Pumped Up Poison Ivy

Poison ivy grows in wooded or marshy areas, and can often be found at the edges of woodland paths.

At a recent bachelor party, which involved (among other entertainments) a possibly illegal fireworks display, a disoriented groom-to-be stumbled in the woods while fleeing a vehicle that he and his buddies mistook for a police cruiser. Flopping forward onto underbrush and brambles, the groom broke his fall with his wrists. The next morning, throbbing pain in his forearms necessitated an emergency-room visit and the application of air casts that strained the sleeves of the suit he wore during the wedding and reception. Worse yet, he developed—over two important thirds of his body—scalding poison oak. The newlyweds had to delay their honeymoon—for three months!

What’s the lesson here? Men shouldn’t consume alcohol shortly before their trip to the altar?

No, the lesson is that poisonous plants are growing far fiercer. A few years ago, scientists noticed that toxic plants were becoming denser and more prolific. Poison oak, ivy, and sumac produce a noxious oil called urushiol. Research revealed that the urushiol in today’s plants is more virulent than the urushiol produced by plants that grew 10 years ago. What’s causing these awful changes? We are! Scientists now know that poisonous plants thrive on carbon dioxide. By continually increasing pollution of the earth’s atmosphere, we’re encouraging plants to attack us oftener and more severely.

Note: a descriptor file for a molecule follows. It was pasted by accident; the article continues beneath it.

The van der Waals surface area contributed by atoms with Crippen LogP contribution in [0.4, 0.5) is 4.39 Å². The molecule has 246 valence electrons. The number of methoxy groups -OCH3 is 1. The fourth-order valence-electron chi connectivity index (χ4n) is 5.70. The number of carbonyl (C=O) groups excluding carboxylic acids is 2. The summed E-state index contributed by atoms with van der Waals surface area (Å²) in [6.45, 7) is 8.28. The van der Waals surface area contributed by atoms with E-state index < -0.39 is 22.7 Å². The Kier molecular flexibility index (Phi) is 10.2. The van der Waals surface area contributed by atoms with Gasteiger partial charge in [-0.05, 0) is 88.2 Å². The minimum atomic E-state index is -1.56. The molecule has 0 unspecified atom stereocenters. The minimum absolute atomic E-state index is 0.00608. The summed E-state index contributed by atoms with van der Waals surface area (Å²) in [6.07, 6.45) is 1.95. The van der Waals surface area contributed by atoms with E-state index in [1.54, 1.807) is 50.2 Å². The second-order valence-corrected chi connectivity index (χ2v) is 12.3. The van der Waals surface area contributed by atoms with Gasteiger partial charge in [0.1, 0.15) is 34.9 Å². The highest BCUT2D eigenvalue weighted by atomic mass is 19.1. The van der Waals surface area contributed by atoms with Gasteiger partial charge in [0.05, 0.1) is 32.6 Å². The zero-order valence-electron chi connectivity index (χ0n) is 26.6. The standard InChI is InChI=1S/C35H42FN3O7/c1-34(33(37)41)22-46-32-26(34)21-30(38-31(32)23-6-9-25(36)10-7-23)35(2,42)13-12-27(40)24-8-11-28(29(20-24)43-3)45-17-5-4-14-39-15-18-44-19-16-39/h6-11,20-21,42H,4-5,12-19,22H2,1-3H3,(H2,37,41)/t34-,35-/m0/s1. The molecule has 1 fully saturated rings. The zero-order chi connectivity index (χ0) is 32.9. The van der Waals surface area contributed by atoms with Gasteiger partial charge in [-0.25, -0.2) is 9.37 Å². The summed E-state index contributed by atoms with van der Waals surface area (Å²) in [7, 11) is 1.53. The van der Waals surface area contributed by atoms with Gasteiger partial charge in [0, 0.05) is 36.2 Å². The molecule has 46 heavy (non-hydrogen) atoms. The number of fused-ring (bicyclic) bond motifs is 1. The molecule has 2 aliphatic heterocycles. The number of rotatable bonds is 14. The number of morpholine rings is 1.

Poison ivy is often found growing up tree trunks.

Besides becoming greener, what can we do? First, learn to recognize vicious vegetation. This is harder than it sounds. Not all varieties of poison ivy have three leaves, for example. Sites like the Centers for Disease Control and Prevention (CDC) provide photos and reliable guidelines. Books such as A Field Guide to Poison Ivy, Poison Oak and Poison Sumac: Prevention and Remedies (Falcon) by Susan Carol Hauser and William L. Epstein are useful, too.

Also, be aware that skin-to-plant contact isn’t the only route to oozing, itchy blisters. (This allergic reaction is called contact dermatitis. Only 15 percent of people are truly not allergic to toxic plants. Many people smugly believe they’re immune but develop painful reactions after repeated exposures.) Merely touching a trowel, your dog, or gardening gloves can produce contact dermatitis if these objects have urushiol on them. Urushiol retains its toxicity for up to five years! Never burn poison ivy, oak, or sumac plants. Particles in the smoke can cause severe lung irritation that will require immediate medical intervention. On a positive note: contact dermatitis doesn’t spread from touching oozing blisters.

If you can’t avoid toxic plants, don long sleeves, long pants, boots, and gloves. According to the CDC, lotions containing bentoquatum may provide protection prior to contact. Wash urushiol-exposed clothing separately in hot water with detergent. Wear disposable gloves while you clean trowels and other tools with rubbing alcohol or soap and lots of water. You can detoxify your skin with rubbing alcohol or dishwashing soap and lots of water, too, but only if you act quickly after exposure.

According to the Mayo Clinic’s website, rashes usually last one to three weeks, and over-the-counter corticosteroid creams, calamine lotion, creams containing menthol, and oral antihistamines may relieve symptoms. Applying cool, wet compresses for 15 to 30 minutes several times a day or taking cool oatmeal baths may help, too.